PC#9- Transforming the Work of Disability Resources through Assessment, Best Practices, Creative Approaches and Applied Research
Tom Thompson, TMLS Consulting
Roselind Blackstar, California State University, Fullerton
Celeste Phelps, Cypress College, California Community Colleges
Richard Allegra, AHEAD

Disability resource/service staff invest considerable time in creating policies, procedures, and systems for providing academic adjustments, access, and auxiliary aids. They work to build relationships through consultation and training of various campus stakeholders. However, less time is invested in reviewing, assessing and improving their own practices. 

In this workshop, presenters from varied backgrounds will focus on four major areas of work within the scope of DRS: staffing, administration/operations, service delivery, and outreach/consultation. Presenters will use examples and share key resources to describe concepts related to the creation and revision of policies, procedures, and systems. Through small and large group discussion, participants will assess and identify their current practices and develop action plans to address areas that need revision. An emphasis will be on making policies and procedures less bureaucratic for students with disabilities, tailored towards their experiences, along with the needs of faculty and staff.

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One-Day Preconferences; Tuesday, July 21 (9:00-5:30)

PC#10 – Building, Defining, and Updating Processes: Test Accommodations, Note-taking, and Assistive Technology
Rachel Kruzel, Texthelp

Process guides most everything we do on a day-to-day basis. From getting up and getting ready for work, to writing a paper or ordering food at a restaurant, process runs our lives. In a disability resources office, this is no different. Best practice tells us that having written processes provides structure and standards to the work we do. “Do you have a process?” is often the first question that the Office of Civil Rights or the Department of Justice asks if an institution is involved in a complaint investigation. Couple this with the ever-changing landscape of our field, and it is essential that we have written procedures and stay abreast of what they should include. However, many disability resource offices have processes that are known but not written or reviewed recently. Many times, we have the best intent to update our processes but time constraints and competing priorities prevent follow-through. No matter the issue, carving out dedicated time to address, update, or write procedures is essential.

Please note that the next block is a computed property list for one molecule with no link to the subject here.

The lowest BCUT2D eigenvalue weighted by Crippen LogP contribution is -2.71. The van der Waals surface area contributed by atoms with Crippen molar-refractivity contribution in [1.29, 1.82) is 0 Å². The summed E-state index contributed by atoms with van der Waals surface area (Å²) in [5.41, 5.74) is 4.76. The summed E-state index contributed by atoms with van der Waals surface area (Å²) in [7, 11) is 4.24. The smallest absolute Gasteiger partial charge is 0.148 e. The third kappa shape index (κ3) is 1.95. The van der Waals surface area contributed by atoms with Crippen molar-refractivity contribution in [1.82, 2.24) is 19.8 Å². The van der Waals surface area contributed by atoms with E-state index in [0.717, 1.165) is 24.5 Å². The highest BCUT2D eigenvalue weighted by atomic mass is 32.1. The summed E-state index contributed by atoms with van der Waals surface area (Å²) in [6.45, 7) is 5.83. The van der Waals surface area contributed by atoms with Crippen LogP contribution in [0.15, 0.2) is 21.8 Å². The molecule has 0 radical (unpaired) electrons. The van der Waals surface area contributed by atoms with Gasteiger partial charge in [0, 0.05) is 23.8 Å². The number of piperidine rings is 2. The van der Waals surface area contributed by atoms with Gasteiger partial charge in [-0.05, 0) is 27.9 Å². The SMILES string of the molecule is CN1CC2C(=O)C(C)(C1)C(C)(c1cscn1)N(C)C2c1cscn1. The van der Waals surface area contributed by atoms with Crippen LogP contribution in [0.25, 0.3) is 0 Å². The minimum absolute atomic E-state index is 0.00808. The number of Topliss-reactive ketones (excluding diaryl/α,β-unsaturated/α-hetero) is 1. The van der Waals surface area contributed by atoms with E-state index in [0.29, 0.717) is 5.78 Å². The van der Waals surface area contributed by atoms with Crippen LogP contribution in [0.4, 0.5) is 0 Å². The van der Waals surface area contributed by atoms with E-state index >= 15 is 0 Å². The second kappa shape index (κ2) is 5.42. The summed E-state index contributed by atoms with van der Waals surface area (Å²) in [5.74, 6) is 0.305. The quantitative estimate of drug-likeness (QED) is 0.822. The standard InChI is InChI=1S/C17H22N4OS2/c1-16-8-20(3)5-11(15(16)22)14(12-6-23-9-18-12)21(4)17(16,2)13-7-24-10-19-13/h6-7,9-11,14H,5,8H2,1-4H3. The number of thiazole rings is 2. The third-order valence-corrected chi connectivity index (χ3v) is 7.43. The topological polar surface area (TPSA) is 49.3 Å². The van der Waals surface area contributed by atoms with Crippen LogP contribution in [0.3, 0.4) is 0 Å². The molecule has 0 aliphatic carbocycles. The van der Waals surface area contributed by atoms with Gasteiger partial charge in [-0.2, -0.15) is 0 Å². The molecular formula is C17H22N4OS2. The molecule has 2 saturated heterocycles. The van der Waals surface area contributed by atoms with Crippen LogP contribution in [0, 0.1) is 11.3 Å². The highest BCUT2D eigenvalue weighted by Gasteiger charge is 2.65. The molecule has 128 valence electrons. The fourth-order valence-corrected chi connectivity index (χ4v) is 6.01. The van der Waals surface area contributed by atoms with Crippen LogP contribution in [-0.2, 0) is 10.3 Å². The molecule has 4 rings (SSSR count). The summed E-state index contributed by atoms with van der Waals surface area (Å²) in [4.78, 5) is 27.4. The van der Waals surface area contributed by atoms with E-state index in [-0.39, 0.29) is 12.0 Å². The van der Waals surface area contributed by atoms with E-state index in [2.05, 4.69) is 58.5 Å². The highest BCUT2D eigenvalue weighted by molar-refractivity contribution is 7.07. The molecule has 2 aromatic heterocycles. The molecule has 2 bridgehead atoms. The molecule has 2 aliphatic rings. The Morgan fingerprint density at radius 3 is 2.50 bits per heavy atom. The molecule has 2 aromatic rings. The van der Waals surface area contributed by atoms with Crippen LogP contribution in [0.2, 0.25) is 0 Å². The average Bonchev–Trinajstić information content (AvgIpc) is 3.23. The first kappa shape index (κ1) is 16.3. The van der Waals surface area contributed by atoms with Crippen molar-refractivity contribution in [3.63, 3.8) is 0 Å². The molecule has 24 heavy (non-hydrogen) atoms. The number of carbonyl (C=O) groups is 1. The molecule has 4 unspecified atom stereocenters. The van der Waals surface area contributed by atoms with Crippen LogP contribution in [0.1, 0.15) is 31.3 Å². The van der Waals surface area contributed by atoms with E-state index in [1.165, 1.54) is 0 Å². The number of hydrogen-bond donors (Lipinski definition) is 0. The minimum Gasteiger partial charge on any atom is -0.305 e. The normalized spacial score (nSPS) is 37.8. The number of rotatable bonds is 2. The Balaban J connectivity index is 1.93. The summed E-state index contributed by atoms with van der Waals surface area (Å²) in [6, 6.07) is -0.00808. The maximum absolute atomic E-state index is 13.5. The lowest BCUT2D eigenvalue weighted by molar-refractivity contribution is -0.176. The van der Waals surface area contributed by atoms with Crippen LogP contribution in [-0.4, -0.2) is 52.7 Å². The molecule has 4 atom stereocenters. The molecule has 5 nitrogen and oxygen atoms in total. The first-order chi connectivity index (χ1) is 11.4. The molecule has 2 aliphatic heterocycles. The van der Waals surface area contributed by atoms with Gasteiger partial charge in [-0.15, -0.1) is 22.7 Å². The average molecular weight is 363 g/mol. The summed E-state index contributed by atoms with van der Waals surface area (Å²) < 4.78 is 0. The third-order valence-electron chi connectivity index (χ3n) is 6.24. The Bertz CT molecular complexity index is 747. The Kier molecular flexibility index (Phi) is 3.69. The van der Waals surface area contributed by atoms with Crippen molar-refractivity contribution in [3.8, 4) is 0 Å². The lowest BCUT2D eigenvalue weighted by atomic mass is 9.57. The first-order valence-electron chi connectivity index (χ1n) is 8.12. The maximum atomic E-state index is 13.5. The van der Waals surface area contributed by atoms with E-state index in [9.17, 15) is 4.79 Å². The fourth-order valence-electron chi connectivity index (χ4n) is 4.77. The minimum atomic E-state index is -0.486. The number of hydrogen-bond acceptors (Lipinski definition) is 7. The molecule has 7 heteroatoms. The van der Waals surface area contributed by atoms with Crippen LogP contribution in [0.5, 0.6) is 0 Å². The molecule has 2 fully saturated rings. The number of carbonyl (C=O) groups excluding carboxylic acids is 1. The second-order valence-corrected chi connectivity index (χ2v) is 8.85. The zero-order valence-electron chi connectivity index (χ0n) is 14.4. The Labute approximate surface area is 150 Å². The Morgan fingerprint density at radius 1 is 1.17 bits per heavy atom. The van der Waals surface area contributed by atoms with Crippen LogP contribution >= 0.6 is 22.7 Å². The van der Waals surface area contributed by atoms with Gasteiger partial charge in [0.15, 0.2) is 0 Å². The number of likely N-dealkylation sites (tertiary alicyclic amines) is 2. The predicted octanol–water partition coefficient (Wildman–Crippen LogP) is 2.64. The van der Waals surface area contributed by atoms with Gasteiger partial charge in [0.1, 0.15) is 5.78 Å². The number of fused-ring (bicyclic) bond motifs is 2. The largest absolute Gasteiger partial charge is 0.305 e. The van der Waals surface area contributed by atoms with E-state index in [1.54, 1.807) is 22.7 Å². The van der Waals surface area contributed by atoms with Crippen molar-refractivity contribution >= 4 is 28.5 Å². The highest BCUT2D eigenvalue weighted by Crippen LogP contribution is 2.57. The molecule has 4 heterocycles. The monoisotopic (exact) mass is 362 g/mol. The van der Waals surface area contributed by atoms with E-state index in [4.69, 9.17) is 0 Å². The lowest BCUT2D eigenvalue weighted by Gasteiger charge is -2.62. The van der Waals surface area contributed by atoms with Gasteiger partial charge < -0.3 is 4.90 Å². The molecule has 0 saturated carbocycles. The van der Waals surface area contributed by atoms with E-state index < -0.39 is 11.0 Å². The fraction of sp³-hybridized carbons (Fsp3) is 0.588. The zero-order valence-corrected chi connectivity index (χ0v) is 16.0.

We will address processes and procedures in three key areas of accommodation provision: accommodated testing, notetaking, and assistive technology. Participants will learn best practices in each of these areas of accommodation, discuss processes in place at similar institutions to theirs, and share challenges and successes with their current procedures. Then, through "choose-your-own-adventure" worksheets and writing exercises, participants will take a critical look at each of their own processes and tweak, change, or draft procedures for their office. You will leave with tangible updates or processes that you can implement upon return to campus. Make sure to bring copies of your current policies!

PC#11- Principles of Reasonableness: Returning to Basics to Address Challenging, Nuanced Situations
L. Scott Lissner, The Ohio State University

Those of us who have been in the field of higher education and disability for some time know the principles that underlie our work, the relevant legislation, and best practices. Yet, synthesizing that information to make a decision on the reasonableness of a request in the face of competing priorities from students, faculty, administrators, and other stakeholders is challenging. By design, the field requires individual analysis of each student’s characteristics, each program or campus context, and each unique request. With so many moving parts, legal and policy guidelines can only take us so far. Fluent communication skills, expertise in identifying relevant information, and a critical voice are necessary. 

Using both the participants and facilitator’s expertise and experiences, this highly interactive preconference will be organized in four conversations around critical topics in disability services:

  • Principles of Reasonableness: Balancing competing equities while juggling fundamental program goals. To set the stage, we’ll revisit basic principles and discuss how they inform decision-making in even the most complex situations.
  • Documentation: Anchoring policies to institutional mission and philosophy. Moving the conversation from “Is she qualified?” to “How do I collect and use the most critical individual information to address access in unique contexts?”
  • In the afternoon, after foundational information is explored, we’ll consider access and decision-making in highly nuanced areas: